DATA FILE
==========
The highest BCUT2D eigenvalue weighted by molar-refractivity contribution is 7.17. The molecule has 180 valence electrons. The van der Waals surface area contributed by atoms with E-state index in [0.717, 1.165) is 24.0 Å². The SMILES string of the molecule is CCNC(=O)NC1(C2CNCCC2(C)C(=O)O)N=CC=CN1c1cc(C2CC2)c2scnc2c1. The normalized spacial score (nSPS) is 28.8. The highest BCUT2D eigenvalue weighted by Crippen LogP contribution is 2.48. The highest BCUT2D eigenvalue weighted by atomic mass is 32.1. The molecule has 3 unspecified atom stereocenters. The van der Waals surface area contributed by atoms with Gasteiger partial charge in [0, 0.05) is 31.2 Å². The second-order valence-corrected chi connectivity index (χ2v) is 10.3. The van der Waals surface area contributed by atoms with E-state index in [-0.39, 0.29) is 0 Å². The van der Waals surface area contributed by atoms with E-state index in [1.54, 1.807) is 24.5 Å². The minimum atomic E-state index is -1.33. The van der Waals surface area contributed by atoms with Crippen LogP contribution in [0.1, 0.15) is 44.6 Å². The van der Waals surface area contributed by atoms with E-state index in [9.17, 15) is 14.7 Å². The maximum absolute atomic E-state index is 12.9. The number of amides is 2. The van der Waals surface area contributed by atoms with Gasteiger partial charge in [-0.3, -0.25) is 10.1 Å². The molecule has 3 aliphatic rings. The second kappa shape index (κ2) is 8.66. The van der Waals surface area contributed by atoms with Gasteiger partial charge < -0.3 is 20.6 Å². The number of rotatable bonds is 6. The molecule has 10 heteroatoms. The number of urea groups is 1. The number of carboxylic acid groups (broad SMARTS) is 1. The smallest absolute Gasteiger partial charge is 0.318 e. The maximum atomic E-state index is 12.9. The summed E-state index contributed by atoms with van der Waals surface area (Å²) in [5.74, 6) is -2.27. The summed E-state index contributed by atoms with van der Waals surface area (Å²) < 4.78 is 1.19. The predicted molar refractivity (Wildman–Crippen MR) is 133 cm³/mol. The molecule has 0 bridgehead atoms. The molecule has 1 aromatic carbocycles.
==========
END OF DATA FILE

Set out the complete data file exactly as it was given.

The highest BCUT2D eigenvalue weighted by molar-refractivity contribution is 7.17. The molecule has 180 valence electrons. The van der Waals surface area contributed by atoms with E-state index in [0.717, 1.165) is 24.0 Å². The SMILES string of the molecule is CCNC(=O)NC1(C2CNCCC2(C)C(=O)O)N=CC=CN1c1cc(C2CC2)c2scnc2c1. The normalized spacial score (nSPS) is 28.8. The highest BCUT2D eigenvalue weighted by Crippen LogP contribution is 2.48. The highest BCUT2D eigenvalue weighted by atomic mass is 32.1. The molecule has 3 unspecified atom stereocenters. The van der Waals surface area contributed by atoms with Gasteiger partial charge in [0, 0.05) is 31.2 Å². The second-order valence-corrected chi connectivity index (χ2v) is 10.3. The van der Waals surface area contributed by atoms with E-state index in [-0.39, 0.29) is 0 Å². The van der Waals surface area contributed by atoms with E-state index in [1.54, 1.807) is 24.5 Å². The minimum atomic E-state index is -1.33. The van der Waals surface area contributed by atoms with Crippen LogP contribution in [0.1, 0.15) is 44.6 Å². The van der Waals surface area contributed by atoms with E-state index in [9.17, 15) is 14.7 Å². The maximum absolute atomic E-state index is 12.9. The number of amides is 2. The van der Waals surface area contributed by atoms with Gasteiger partial charge in [-0.3, -0.25) is 10.1 Å². The molecule has 3 aliphatic rings. The second kappa shape index (κ2) is 8.66. The van der Waals surface area contributed by atoms with Gasteiger partial charge < -0.3 is 20.6 Å². The number of rotatable bonds is 6. The molecule has 10 heteroatoms. The number of urea groups is 1. The number of carboxylic acid groups (broad SMARTS) is 1. The smallest absolute Gasteiger partial charge is 0.318 e. The maximum atomic E-state index is 12.9. The summed E-state index contributed by atoms with van der Waals surface area (Å²) in [5.74, 6) is -2.27. The summed E-state index contributed by atoms with van der Waals surface area (Å²) < 4.78 is 1.19. The predicted molar refractivity (Wildman–Crippen MR) is 133 cm³/mol. The molecule has 0 bridgehead atoms. The molecule has 1 aromatic carbocycles.